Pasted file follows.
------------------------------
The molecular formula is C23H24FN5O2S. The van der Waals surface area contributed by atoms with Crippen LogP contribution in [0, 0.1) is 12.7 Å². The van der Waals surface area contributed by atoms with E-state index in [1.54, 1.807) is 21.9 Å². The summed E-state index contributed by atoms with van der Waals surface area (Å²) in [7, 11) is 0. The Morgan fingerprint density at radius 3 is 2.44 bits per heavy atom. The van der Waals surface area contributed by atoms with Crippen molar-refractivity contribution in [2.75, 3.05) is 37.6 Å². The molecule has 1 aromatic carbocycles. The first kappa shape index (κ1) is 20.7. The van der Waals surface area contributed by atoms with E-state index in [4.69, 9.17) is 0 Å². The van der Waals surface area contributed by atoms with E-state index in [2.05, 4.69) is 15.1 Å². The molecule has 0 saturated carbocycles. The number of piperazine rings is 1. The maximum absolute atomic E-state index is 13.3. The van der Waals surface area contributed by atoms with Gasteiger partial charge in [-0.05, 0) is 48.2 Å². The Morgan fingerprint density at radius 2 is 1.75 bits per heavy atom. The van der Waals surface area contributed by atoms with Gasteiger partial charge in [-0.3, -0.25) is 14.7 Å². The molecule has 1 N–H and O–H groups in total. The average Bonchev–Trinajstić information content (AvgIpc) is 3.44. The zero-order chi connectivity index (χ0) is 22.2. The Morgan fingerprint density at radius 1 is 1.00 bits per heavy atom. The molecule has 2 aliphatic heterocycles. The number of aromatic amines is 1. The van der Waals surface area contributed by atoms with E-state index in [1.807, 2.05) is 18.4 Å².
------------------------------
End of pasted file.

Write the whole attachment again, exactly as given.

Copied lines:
The molecular formula is C23H24FN5O2S. The van der Waals surface area contributed by atoms with Crippen LogP contribution in [0, 0.1) is 12.7 Å². The van der Waals surface area contributed by atoms with E-state index in [1.54, 1.807) is 21.9 Å². The summed E-state index contributed by atoms with van der Waals surface area (Å²) in [7, 11) is 0. The Morgan fingerprint density at radius 3 is 2.44 bits per heavy atom. The van der Waals surface area contributed by atoms with Crippen molar-refractivity contribution in [2.75, 3.05) is 37.6 Å². The molecule has 1 aromatic carbocycles. The first kappa shape index (κ1) is 20.7. The van der Waals surface area contributed by atoms with E-state index in [4.69, 9.17) is 0 Å². The van der Waals surface area contributed by atoms with E-state index in [2.05, 4.69) is 15.1 Å². The molecule has 0 saturated carbocycles. The number of piperazine rings is 1. The maximum absolute atomic E-state index is 13.3. The van der Waals surface area contributed by atoms with Gasteiger partial charge in [-0.05, 0) is 48.2 Å². The Morgan fingerprint density at radius 2 is 1.75 bits per heavy atom. The van der Waals surface area contributed by atoms with Gasteiger partial charge in [-0.3, -0.25) is 14.7 Å². The molecule has 1 N–H and O–H groups in total. The average Bonchev–Trinajstić information content (AvgIpc) is 3.44. The zero-order chi connectivity index (χ0) is 22.2. The Morgan fingerprint density at radius 1 is 1.00 bits per heavy atom. The molecule has 2 aliphatic heterocycles. The number of aromatic amines is 1. The van der Waals surface area contributed by atoms with E-state index in [1.807, 2.05) is 18.4 Å².